Together, our long term vision is we can create enough critical mass of string recycling that municipal recyclers wake up and see it as an opportunity and start allowing strings to be recycled. A lofty goal, but we're committed to it, on behalf of the entire industry. And, to that point, we take everyone's strings, not just D'Addario.

    Playback shows up at festivals and trade shows. What are some key events and festivals that have signed on?

    Earlier this year Playback was part of Folk Alliance International in Kansas City. This September you'll find our recycling containers at the IBMA Conference in Raleigh. We'll also have a presence at the Woodstock Luthier's Showcase in October, next year's Wintergrass and Folk Alliance in Montreal to name a few.

    We also sponsor string changing/recycling events on an ongoing basis. There is a calendar of these events on the Playback home page.

    How long has the program been in operation?

    We started the program in early 2016 and in just over two years, as of July 2018, we've recycled 2 million strings and the program grows every day.

    We already outlined how easy it is to use. What would you add?

    Join our Players Circle/Playback. It's free, all you need is an email address.

    Once you sign up and collect enough strings— currently, the minimum is 2 lbs, but we encourage people to send more at once to improve efficiency and minimize shipping carbon footprint — you can print a free UPS shipping label and mail the strings in any box to Terracycle at no charge. Once the strings are processed, you're rewarded Players Circle points or you can donate your points to the D'Addario Foundation, which supports developing music education programs around the world by donating at least half a million dollars a year.

    "We had been trying to find a way to cut down on waste in the shop for years, and the string recycling program became a perfect fit for us and our customers. Our shop has kept over a hundred pounds of strings out of landfill and D'Addario absolutely made that possible.

    Matt Kappenman
    Mass Street Music
    Lawrence, Kansas

    The second option is to find a supporting local retail store. Currently, there are more than 400 supporting locations around the U.S. We offer an interactive map so you can see if your local music store is a drop off location. The store then collects strings from the community and send them in.

    It's that simple. So, start recycling and help us meet our 2018 goal of 2.5 million strings, and beyond!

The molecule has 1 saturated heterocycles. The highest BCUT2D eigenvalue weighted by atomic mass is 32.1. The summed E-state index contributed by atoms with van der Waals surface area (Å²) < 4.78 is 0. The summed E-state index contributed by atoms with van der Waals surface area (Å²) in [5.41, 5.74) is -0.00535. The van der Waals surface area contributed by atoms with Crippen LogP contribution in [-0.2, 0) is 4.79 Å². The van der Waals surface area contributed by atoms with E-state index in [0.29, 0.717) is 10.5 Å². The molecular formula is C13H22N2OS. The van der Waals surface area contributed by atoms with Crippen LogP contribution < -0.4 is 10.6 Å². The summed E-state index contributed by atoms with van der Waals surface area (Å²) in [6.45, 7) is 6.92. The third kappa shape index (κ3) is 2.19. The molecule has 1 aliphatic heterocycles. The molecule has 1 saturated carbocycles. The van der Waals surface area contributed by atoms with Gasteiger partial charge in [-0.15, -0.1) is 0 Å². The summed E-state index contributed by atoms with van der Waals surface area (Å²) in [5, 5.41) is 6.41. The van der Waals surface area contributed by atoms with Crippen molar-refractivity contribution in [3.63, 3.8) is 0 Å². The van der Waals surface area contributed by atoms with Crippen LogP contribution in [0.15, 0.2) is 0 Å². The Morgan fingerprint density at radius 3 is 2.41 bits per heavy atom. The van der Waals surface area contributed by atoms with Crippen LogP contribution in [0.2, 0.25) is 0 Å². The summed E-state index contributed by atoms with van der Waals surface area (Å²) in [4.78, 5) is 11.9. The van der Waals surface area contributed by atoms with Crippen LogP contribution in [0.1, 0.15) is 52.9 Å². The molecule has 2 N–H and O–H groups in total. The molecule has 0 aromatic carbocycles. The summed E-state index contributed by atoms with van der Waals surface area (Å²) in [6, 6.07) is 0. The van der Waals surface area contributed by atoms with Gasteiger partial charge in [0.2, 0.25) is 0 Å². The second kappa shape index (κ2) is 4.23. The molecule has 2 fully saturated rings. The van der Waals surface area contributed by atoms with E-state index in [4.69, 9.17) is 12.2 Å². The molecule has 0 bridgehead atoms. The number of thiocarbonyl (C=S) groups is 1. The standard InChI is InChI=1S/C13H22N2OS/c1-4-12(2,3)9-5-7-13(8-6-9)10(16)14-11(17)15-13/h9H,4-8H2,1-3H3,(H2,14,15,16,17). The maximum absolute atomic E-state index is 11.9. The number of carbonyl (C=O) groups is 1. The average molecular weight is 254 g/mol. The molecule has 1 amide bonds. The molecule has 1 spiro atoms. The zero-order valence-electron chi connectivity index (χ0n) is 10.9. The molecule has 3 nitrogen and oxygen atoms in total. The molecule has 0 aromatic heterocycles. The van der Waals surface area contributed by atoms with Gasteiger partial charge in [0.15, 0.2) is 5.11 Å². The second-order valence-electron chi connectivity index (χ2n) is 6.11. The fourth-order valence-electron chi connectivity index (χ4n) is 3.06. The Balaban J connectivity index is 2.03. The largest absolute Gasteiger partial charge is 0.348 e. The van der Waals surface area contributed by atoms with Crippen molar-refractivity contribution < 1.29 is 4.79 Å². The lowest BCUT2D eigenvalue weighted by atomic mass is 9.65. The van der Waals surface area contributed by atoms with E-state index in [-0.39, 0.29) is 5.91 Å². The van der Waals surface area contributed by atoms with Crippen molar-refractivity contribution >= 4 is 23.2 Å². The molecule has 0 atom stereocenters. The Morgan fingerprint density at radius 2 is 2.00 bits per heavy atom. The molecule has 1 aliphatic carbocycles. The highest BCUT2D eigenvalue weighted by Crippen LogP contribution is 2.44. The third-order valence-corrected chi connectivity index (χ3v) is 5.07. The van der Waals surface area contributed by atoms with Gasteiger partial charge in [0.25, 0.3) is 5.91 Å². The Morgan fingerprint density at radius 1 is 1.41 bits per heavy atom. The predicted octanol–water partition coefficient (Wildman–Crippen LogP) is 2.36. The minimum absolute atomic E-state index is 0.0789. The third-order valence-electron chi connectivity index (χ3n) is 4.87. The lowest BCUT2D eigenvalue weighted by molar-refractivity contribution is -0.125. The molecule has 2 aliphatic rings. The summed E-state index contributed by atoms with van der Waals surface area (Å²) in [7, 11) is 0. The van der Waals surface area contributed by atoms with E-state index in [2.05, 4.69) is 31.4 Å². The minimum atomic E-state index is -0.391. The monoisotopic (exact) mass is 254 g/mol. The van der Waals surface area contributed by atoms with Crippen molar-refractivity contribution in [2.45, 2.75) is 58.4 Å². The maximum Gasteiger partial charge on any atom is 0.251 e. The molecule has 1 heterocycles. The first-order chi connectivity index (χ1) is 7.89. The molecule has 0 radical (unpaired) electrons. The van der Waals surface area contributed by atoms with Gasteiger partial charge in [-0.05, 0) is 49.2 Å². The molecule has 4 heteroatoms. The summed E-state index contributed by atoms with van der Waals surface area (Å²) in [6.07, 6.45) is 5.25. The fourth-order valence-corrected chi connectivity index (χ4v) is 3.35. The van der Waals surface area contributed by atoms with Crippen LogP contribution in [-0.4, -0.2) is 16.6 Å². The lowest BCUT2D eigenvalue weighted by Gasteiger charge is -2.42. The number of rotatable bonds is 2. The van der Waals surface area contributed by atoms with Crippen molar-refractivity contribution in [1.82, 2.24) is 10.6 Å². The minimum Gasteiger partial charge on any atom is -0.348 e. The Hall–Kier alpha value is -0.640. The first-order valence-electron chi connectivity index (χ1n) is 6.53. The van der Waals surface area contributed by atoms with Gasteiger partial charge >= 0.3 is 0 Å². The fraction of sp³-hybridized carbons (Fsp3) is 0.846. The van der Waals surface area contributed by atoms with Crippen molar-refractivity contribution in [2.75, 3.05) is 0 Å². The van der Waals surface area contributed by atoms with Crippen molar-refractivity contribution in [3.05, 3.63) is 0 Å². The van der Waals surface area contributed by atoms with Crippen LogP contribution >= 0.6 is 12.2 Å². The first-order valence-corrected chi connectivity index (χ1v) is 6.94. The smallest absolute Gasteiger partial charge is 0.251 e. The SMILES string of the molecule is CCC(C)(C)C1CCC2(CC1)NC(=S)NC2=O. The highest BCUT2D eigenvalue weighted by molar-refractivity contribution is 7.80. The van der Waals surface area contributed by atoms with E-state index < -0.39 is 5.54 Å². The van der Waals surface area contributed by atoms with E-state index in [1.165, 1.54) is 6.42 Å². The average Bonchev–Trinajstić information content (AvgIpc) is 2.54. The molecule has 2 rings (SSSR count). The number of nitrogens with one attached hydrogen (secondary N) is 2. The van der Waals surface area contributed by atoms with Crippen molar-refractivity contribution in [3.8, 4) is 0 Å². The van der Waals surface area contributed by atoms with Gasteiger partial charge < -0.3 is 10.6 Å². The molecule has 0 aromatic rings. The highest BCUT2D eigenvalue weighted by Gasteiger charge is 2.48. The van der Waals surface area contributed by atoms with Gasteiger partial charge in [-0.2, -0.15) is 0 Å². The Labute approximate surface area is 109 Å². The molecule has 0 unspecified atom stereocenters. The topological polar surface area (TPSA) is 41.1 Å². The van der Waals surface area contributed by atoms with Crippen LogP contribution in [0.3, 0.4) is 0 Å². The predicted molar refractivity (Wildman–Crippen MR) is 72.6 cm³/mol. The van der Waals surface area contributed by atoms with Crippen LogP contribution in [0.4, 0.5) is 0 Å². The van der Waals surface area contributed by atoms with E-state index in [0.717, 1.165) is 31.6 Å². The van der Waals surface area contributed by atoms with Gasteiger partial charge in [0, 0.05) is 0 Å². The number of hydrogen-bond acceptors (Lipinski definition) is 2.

Additional Information

    Comments 6 Comments
    1. Mandolin Cafe's Avatar
      Mandolin Cafe -
      D'Addario appears to be having issues with their web site at the moment for anyone using the links above. http://playback.daddario.com/ is responding but anything to the main domain is returning File Not Found - 404 errors.

      UPDATE: 8:10 a.m. appears resolved.
    1. Don Grieser's Avatar
      Don Grieser -
      This is a fantastic program, and you can also donate the player's points you get for recycling to the D'Addario Foundation to promote music education.
    1. Alfons's Avatar
      Alfons -
      I'm glad they mentioned local retailers as well - I take mine to Guitar Works Ltd in Evanston, as they've been supporting this program from early on.
    1. Mandolin Cafe's Avatar
      Mandolin Cafe -
      Made my first string recycling deposit today at Mass Street Music. Got to see what 10 lbs of spent, recycled strings look like even though you can nowhere see the bottom of them in the recycling container. Impressive. The box that contains the strings is probably 1' x 1' x 2' tall with a slot for inserting strings.

      Attachment 169660

      Attachment 169661
    1. oliverkollar's Avatar
      oliverkollar -
      I've been sending my strings in for the last year and it couldn't be easier!

      D'Addario provides postage through the players circle program, just print it off, tape it to the box, and off they go.
    1. bluegrasser78's Avatar
      bluegrasser78 -
      That's a really great thing, I guess I'll start saving my old strings, if I would've started 20+ years ago I guarantee I'd have some serious pounds!